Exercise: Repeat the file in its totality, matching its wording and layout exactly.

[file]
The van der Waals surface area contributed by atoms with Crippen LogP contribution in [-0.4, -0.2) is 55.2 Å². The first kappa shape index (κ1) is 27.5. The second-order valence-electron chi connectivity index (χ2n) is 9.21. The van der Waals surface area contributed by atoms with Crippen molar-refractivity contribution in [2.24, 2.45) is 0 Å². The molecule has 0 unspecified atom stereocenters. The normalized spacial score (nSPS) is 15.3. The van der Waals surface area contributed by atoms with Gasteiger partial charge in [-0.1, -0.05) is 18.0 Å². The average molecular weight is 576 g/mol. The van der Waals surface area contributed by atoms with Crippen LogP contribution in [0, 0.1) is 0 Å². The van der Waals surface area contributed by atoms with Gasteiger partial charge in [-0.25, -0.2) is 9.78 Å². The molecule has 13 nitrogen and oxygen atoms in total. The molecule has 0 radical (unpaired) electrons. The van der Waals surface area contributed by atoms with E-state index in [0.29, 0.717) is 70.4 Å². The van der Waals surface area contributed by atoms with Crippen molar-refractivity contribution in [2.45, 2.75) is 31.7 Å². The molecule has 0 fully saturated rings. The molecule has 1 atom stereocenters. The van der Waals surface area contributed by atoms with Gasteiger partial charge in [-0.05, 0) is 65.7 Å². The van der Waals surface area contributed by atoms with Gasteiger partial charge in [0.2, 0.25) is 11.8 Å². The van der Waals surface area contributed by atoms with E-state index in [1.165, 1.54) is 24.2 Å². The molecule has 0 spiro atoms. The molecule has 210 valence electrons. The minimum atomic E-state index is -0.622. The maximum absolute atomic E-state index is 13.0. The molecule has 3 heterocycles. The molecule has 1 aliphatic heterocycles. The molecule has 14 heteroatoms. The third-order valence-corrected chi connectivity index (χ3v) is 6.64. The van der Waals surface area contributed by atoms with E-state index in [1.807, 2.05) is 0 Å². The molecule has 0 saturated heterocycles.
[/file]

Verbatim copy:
The van der Waals surface area contributed by atoms with Crippen LogP contribution in [-0.4, -0.2) is 55.2 Å². The first kappa shape index (κ1) is 27.5. The second-order valence-electron chi connectivity index (χ2n) is 9.21. The van der Waals surface area contributed by atoms with Crippen molar-refractivity contribution in [2.24, 2.45) is 0 Å². The molecule has 0 unspecified atom stereocenters. The normalized spacial score (nSPS) is 15.3. The van der Waals surface area contributed by atoms with Gasteiger partial charge in [-0.1, -0.05) is 18.0 Å². The average molecular weight is 576 g/mol. The van der Waals surface area contributed by atoms with Crippen LogP contribution in [0, 0.1) is 0 Å². The van der Waals surface area contributed by atoms with Gasteiger partial charge in [-0.25, -0.2) is 9.78 Å². The molecule has 13 nitrogen and oxygen atoms in total. The molecule has 0 radical (unpaired) electrons. The van der Waals surface area contributed by atoms with E-state index in [0.29, 0.717) is 70.4 Å². The van der Waals surface area contributed by atoms with Crippen molar-refractivity contribution in [2.45, 2.75) is 31.7 Å². The molecule has 0 fully saturated rings. The molecule has 1 atom stereocenters. The van der Waals surface area contributed by atoms with Gasteiger partial charge in [-0.05, 0) is 65.7 Å². The van der Waals surface area contributed by atoms with Gasteiger partial charge in [0.2, 0.25) is 11.8 Å². The van der Waals surface area contributed by atoms with E-state index in [1.165, 1.54) is 24.2 Å². The molecule has 0 spiro atoms. The molecule has 210 valence electrons. The minimum atomic E-state index is -0.622. The maximum absolute atomic E-state index is 13.0. The molecule has 3 heterocycles. The molecule has 1 aliphatic heterocycles. The molecule has 14 heteroatoms. The third-order valence-corrected chi connectivity index (χ3v) is 6.64. The van der Waals surface area contributed by atoms with E-state index in [1.807, 2.05) is 0 Å². The molecule has 0 saturated heterocycles.